The Development of a Micropropagation Protocol Suitable for a Wide Range of Quercus dumosa Genotypes for Ex Situ Conservation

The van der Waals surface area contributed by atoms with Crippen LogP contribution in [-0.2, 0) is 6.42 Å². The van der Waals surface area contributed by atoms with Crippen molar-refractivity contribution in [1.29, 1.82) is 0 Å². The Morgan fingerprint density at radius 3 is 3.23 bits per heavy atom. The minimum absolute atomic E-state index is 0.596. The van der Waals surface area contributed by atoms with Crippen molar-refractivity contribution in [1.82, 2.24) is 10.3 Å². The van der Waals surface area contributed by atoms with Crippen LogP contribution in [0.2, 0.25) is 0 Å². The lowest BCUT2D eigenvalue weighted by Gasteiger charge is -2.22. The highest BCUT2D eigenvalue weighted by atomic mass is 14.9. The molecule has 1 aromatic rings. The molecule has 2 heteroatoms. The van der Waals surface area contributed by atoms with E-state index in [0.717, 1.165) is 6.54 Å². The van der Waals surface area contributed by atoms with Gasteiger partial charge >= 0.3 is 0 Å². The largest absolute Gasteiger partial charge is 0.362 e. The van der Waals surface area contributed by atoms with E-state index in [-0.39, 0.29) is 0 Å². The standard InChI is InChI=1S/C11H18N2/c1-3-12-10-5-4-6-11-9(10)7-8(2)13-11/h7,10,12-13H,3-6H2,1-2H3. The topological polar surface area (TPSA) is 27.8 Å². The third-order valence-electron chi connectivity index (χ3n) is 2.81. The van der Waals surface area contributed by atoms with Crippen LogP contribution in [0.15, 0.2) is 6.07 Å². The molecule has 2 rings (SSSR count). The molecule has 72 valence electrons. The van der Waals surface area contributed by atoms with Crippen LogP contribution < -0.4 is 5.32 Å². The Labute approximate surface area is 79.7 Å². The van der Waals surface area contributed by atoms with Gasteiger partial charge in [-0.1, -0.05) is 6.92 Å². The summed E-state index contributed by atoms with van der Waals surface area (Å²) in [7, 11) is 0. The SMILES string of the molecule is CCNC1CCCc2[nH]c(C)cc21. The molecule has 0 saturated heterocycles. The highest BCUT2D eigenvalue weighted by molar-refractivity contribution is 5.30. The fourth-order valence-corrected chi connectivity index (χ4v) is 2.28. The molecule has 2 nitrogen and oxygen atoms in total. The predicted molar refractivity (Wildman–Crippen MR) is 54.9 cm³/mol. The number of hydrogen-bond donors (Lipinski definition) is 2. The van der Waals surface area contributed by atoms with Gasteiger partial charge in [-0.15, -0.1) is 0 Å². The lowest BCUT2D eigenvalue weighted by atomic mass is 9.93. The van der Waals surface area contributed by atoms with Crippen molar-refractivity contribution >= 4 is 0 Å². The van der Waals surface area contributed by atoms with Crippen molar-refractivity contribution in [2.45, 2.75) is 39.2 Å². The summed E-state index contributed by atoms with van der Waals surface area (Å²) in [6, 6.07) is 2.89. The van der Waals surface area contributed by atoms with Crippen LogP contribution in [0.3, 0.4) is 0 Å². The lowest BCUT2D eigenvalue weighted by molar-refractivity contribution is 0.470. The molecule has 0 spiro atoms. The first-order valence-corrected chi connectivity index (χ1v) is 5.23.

Quercus dumosa, or Nuttall’s scrub oak, is endangered due to human encroachment, misidentification, disease, and wildfire. Micropropagation is a method of ex situ conservation in which plants maybe be preserved under aseptic conditions away from the many threats they face. However, each genotype grows differently; what may encourage growth in one individual may prove lethal for another. Shoots extracted from in vitro-germinated acorns grew on tissue culture medium composed of Woody Plant Medium salts and vitamins, 3% sucrose, 2 mg L-1 6-benzylaminopurine, and 8 g L-1 agar. Two distinct groups became apparent: high-growth genotypes that could be easily multiplied with basic protocols and low-growth genotypes that struggled to remain alive. A total of 16 high-growth genotypes served to identify common factors that either improved or diminished growth potential so that low-growth genotypes may be grown more reliably. The addition of 200 mg L-1 ascorbic acid decreased culture mortality in all tested genotypes without reducing growth potential, but 2.5 g L-1 activated charcoal, another antioxidant, led to reduced mortality and near cessation of growth in all tested genotypes. A combination of 0.5 g L-1 ascorbic acid, 5 uM sodium nitroprusside, 1.25 uM gibberellic acid, 1 mg L-1 6-benzylaminopurine, 0.125 mg L-1 indole-3-butyric acid, 0.5 mM gamma-aminobutyric acid, and 5 mg L-1 adenine sulfate led to increased growth across the majority of fast-growing genotypes and all tested slow-growing genotypes. Additionally, replacing sucrose with glucose has significantly decreased necrosis and increased culture growth across all tested genotypes in an ongoing experiment.